The tai-yu Zhong Yu, the ssu-t'u Hua Xin, the chen-chun ta chiang-chun Chen Qun, the shih-chung Xin Pi, the acting shou t'ing-yu Kao Jou, the shang-shu Wei Zhen, etc., all memorialized the throne that Bao Xun's father Bao Xin had rendered meritorious services to T'ai-Tsu and interceded for him. The Emperor would not yield.

7. However, the acting t'ing-yu Kao Jou persisted in disobeying the Emperor commands. Greatly annoyed, the Emperor summoned Kao Jou to the shang-shu-t'ai and thus while Kao Jou was away from his office sent his messenger to the t'ing-yu to put Bao Xun to death. After Bao Xun's death the Emperor sent Kao Jou back to his office.
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Unread postby Gabriel » Sun Apr 09, 2006 4:08 pm

8. Cao Hong, p'iao-chi chiang-chun and Lord of Tu-yang, was wealthy but by nature stingy. While in the Eastern Palace [i.e., as Crown Prince], the Emperor wished to borrow a hundred pieces of silk from Cao Hong, but the latter did not give him satisfaction; so he disliked him. Finally, because one of his subordinates committed an offense, he had him sent to prison and was about to put him to death. All the officials tried to rescue him, but to no avail. The Empress Dowager nee Pien angrily reproved the Emperor, saying, "Without Cao Hong, at the time of difficulty in the region of Liang and P'ei, there would not be this present day!"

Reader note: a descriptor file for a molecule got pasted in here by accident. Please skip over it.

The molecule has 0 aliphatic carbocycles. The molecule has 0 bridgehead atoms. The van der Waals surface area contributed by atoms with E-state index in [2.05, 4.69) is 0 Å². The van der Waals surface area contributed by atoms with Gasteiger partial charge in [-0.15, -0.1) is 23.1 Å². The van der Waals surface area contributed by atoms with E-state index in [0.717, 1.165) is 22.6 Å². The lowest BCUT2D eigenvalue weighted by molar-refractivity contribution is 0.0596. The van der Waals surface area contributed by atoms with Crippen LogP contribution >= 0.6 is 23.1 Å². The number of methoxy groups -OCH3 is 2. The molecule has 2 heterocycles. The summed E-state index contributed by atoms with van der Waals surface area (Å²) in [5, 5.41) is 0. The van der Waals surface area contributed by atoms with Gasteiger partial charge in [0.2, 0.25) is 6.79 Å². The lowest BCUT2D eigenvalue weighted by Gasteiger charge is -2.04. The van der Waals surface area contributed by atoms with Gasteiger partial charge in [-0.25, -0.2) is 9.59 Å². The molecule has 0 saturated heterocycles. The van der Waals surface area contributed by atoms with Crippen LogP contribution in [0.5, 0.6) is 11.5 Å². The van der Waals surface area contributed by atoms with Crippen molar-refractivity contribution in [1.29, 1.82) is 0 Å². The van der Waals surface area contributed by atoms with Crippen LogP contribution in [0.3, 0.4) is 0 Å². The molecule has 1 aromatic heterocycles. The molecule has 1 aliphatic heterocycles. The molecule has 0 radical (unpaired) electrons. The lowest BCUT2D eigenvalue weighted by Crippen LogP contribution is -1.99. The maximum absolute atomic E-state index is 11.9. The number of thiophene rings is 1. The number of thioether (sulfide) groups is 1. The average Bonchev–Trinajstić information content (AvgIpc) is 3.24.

She furthermore told the Empress nee Kuo, "If Cao Hong dies today, I shall demand tomorrow that the Emperor depose the Empress."

At this the Empress Kuo tearfully and repeatedly interceded. So Cao Hong was saved, but he was dismissed from his office and deprived of his eneoffment.